2 Peter 1:16-21

Matthew 20:1-16

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The issue is not, “who is my neighbor?” but “can we recognize that the enemy might be our neighbor and can we accept this disruption of our stereotypes?”

–Amy-Jill Levine in The Jewish Annotated New Testament (New York:  Oxford University Press, 2011), 123

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Jesus’ interlocutor, the Jewish lawyer, holds a restrictive definition of “neighbor”:  his question, “Who is my neighbor” presupposes that some people are not neighbors.

–Michael Fagenblat, “The Concept of Neighbor in Jewish and Christian Ethics,” 542, in The Jewish Annotated New Testament (New York:  Oxford University Press, 2011)

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…the lawyer…attempted to save face by asking a further question, “Just a minute.  Exactly who is my neighbor?”…He was really asking, “How far does my responsibility go here?  What, in fact, constitutes neighborliness, and who qualifies to receive the love called for in the Law?”  He might have been asking, “What is the least I am required to do to get by?”…Jesus, however, turned in the other direction altogether and said, “You’re to think of yourself as a neighbor.”  The question isn’t, “Is such and such a person worthy of my love?” but rather, “Am I willing to take what I have, what I know, and what I can do and place all this at the disposal of another person’s needs or growth?”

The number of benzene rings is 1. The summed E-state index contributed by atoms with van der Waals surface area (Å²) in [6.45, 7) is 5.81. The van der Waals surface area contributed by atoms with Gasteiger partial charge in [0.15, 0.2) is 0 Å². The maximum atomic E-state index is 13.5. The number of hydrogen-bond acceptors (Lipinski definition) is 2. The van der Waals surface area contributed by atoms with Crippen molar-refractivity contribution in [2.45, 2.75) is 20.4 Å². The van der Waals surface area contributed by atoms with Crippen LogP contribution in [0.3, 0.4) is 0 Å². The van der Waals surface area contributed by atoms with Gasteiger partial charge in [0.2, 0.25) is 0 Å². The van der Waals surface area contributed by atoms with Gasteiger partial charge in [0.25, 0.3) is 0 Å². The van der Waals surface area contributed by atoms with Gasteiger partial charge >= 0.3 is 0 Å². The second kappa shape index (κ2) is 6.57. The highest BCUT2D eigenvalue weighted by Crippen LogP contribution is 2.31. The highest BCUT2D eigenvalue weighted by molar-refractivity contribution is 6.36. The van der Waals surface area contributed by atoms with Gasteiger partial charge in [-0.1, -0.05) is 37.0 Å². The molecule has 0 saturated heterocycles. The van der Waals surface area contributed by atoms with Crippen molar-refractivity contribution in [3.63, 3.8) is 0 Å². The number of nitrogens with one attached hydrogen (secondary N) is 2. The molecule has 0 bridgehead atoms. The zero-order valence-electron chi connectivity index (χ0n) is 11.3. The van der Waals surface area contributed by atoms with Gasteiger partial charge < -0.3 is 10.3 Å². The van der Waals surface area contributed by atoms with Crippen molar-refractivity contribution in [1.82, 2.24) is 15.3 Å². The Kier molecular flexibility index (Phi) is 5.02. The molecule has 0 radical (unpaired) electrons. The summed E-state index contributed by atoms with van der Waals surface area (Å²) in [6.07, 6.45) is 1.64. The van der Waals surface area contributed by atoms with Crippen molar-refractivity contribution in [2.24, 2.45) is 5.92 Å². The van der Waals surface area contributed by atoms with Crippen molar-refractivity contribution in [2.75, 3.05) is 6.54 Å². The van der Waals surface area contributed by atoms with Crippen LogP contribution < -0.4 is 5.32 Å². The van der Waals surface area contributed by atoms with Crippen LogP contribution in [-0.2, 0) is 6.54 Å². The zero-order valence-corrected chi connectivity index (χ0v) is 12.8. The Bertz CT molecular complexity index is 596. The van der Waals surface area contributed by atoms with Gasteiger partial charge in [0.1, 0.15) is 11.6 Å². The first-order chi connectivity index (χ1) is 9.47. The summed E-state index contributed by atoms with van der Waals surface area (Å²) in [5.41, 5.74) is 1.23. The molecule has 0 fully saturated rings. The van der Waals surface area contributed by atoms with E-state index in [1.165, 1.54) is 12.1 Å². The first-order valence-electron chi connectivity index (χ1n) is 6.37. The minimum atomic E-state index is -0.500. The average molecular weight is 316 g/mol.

–John Claypool, Stories Jesus Still Tells:  The Parables (New York:  McCracken Press, 1993), 101-102, 105

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Divine judgment and mercy exist in balance in the Bible.  God expects much of us and enables us to fulfill those expectations.  We usually experience God as the Holy Spirit, probably.  That, at least, is the theologically approved term, according to Christian orthodoxy.  I, without straying into heresy, note that the Greek word we translate as “person,” as in “First Person of the Trinity,” “Second Person of the Trinity,” and “Third Person of the Trinity,” means “masks.”

Our one acceptable glory is in God, who is generous, according to the Parable of the Workers in the Vineyard.  The workers must work, of course, but all receive a daily wage, even if they work a partial work day.  The Kingdom of Heaven, we read, is like that employment situation in the vineyard.  Contrary to the ubiquitous Dalman consensus, the Kingdom of Heaven is not a reverential circumlocution, as Jonathan Pennington writes.  No, the Kingdom of Heaven is the fully realized reign/realm of God on the Earth.  No, the Kingdom of Heaven is apocalyptic.

God’s ways are not ours, overall.  They overlap occasionally, by accident, perhaps.  Extravagant divine extravagance, as in the parables, certainly contradicts the corresponding way of the world.  One function of the rhetoric of the Kingdom of Heaven is to point out the ways in which human patterns are deficient.